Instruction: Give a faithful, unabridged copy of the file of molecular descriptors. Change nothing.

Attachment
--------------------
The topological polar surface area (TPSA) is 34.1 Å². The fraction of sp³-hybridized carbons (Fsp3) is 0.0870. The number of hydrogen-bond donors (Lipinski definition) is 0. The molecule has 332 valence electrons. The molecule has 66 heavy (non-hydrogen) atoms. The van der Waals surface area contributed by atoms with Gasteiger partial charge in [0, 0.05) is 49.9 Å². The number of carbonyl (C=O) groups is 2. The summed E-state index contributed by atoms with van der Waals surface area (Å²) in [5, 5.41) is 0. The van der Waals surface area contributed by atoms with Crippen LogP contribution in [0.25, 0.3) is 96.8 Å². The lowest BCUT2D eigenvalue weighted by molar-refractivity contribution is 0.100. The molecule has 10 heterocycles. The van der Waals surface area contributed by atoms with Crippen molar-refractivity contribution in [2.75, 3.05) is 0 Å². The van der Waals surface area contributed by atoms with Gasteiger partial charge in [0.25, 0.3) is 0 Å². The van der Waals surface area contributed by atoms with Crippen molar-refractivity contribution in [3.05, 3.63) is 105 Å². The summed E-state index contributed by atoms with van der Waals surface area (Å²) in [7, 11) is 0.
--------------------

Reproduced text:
The topological polar surface area (TPSA) is 34.1 Å². The fraction of sp³-hybridized carbons (Fsp3) is 0.0870. The number of hydrogen-bond donors (Lipinski definition) is 0. The molecule has 332 valence electrons. The molecule has 66 heavy (non-hydrogen) atoms. The van der Waals surface area contributed by atoms with Gasteiger partial charge in [0, 0.05) is 49.9 Å². The number of carbonyl (C=O) groups is 2. The summed E-state index contributed by atoms with van der Waals surface area (Å²) in [5, 5.41) is 0. The van der Waals surface area contributed by atoms with Crippen LogP contribution in [0.25, 0.3) is 96.8 Å². The lowest BCUT2D eigenvalue weighted by molar-refractivity contribution is 0.100. The molecule has 10 heterocycles. The van der Waals surface area contributed by atoms with Crippen molar-refractivity contribution in [2.75, 3.05) is 0 Å². The van der Waals surface area contributed by atoms with Gasteiger partial charge in [0.25, 0.3) is 0 Å². The van der Waals surface area contributed by atoms with Crippen molar-refractivity contribution in [3.05, 3.63) is 105 Å². The summed E-state index contributed by atoms with van der Waals surface area (Å²) in [7, 11) is 0.